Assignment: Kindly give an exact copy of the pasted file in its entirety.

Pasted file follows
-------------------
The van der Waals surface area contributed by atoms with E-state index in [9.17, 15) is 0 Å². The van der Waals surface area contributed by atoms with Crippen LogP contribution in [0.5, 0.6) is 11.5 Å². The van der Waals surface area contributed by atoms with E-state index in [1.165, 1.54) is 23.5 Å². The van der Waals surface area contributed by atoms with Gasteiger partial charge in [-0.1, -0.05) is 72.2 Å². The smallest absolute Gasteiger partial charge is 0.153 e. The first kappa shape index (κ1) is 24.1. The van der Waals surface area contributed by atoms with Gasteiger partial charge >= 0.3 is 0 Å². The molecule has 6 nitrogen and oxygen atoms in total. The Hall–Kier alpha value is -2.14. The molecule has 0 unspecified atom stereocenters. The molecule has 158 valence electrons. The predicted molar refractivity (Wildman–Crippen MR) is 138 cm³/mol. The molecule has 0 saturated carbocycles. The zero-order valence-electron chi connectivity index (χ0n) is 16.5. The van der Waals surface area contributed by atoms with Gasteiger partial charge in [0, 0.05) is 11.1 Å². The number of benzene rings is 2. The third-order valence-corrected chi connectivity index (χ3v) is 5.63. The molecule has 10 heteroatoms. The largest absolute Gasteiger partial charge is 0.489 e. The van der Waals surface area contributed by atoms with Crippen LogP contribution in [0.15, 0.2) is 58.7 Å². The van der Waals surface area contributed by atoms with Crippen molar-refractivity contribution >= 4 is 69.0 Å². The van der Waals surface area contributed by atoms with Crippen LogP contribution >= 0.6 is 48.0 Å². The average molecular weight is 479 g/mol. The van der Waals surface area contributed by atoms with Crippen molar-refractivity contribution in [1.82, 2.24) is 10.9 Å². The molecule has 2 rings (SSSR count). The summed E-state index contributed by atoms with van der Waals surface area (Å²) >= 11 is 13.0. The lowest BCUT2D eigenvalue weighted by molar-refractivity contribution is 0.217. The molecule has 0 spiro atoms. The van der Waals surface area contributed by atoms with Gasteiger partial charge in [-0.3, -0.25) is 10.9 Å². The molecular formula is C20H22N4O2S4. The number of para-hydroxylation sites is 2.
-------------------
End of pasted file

The van der Waals surface area contributed by atoms with E-state index in [9.17, 15) is 0 Å². The van der Waals surface area contributed by atoms with Crippen LogP contribution in [0.5, 0.6) is 11.5 Å². The van der Waals surface area contributed by atoms with E-state index in [1.165, 1.54) is 23.5 Å². The van der Waals surface area contributed by atoms with Gasteiger partial charge in [-0.1, -0.05) is 72.2 Å². The smallest absolute Gasteiger partial charge is 0.153 e. The first kappa shape index (κ1) is 24.1. The van der Waals surface area contributed by atoms with Gasteiger partial charge >= 0.3 is 0 Å². The molecule has 6 nitrogen and oxygen atoms in total. The Hall–Kier alpha value is -2.14. The molecule has 0 unspecified atom stereocenters. The molecule has 158 valence electrons. The predicted molar refractivity (Wildman–Crippen MR) is 138 cm³/mol. The molecule has 0 saturated carbocycles. The zero-order valence-electron chi connectivity index (χ0n) is 16.5. The van der Waals surface area contributed by atoms with Gasteiger partial charge in [0, 0.05) is 11.1 Å². The number of benzene rings is 2. The third-order valence-corrected chi connectivity index (χ3v) is 5.63. The molecule has 10 heteroatoms. The largest absolute Gasteiger partial charge is 0.489 e. The van der Waals surface area contributed by atoms with Crippen LogP contribution in [0.15, 0.2) is 58.7 Å². The van der Waals surface area contributed by atoms with Crippen molar-refractivity contribution >= 4 is 69.0 Å². The van der Waals surface area contributed by atoms with Crippen LogP contribution >= 0.6 is 48.0 Å². The average molecular weight is 479 g/mol. The van der Waals surface area contributed by atoms with Crippen molar-refractivity contribution in [1.82, 2.24) is 10.9 Å². The molecule has 2 rings (SSSR count). The summed E-state index contributed by atoms with van der Waals surface area (Å²) >= 11 is 13.0. The lowest BCUT2D eigenvalue weighted by molar-refractivity contribution is 0.217. The molecule has 0 spiro atoms. The van der Waals surface area contributed by atoms with Gasteiger partial charge in [-0.3, -0.25) is 10.9 Å². The molecular formula is C20H22N4O2S4. The number of para-hydroxylation sites is 2.